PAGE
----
Hegel's conception of history was intimately related to his metaphysics, as I know you understand. Marx fully grasped the elegance of this connection, and wished to preserve it in his own work. When Marx said he was turning Hegel on his head, this was not–as most vulgar Marxists seem to think–simply to divorce Hegel's correct dialectical method from his bad spooky idealism. Instead, it was a complete inversion of Hegel's system. Rather than developments in the noumenal idea birthing processes in the phenomenal world, it became the precise opposite. Processes in the noumenal material world are filtered through sensory faculties, reflected in the human mind, translated into forms of thought, and it is in the interplay between these forms of thought that we may find insight about the material processes under observation.
de facto always idealism in that what we posit as the most real is never a thing we experience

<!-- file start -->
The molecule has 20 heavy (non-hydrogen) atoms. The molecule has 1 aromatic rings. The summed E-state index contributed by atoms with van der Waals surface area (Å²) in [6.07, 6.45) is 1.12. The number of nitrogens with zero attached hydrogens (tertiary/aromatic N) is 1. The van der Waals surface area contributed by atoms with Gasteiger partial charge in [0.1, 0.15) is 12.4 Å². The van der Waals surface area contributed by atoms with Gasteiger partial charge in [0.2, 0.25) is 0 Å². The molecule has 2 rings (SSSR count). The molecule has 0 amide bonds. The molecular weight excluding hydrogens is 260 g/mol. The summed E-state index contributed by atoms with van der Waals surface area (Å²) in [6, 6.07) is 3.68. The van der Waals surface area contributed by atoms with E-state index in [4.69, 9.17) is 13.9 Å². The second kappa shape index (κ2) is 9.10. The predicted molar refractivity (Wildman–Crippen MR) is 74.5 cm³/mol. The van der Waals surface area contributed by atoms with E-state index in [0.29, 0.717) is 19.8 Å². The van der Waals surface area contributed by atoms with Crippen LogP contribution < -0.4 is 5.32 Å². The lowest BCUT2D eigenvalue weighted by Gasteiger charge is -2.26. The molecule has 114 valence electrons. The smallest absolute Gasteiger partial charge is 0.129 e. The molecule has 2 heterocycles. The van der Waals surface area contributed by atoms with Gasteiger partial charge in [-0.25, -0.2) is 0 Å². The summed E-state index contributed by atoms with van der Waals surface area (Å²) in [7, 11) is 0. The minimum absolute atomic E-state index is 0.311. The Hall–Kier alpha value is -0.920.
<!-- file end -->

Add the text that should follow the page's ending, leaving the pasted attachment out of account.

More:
Patently absurd. What is there ever to be said of experience?
This is the correct way to respond to namefaggotry.
His position is implicit in his writing
Yes it is, and that position is explicit in one place: the 1844 Manuscripts. It's called "Naturalism" or Humanism. It only has the guise of materialism, but never is materialism in essence. Marx is not a mechanist, which is *the* philosophical purity of materialism as such, and Marx does not believe us to be machines. There is a major difference between epistemic claims about the origin of ideas in the mind and the ontological reality of ideas and the mind. Marx very well believes in "free will" as well as the power of ideas to change things. A man does not spend his entire life working on theory under the belief that it's all in the material base with no requirement of ideas entering consciousness and reflexing onto the base.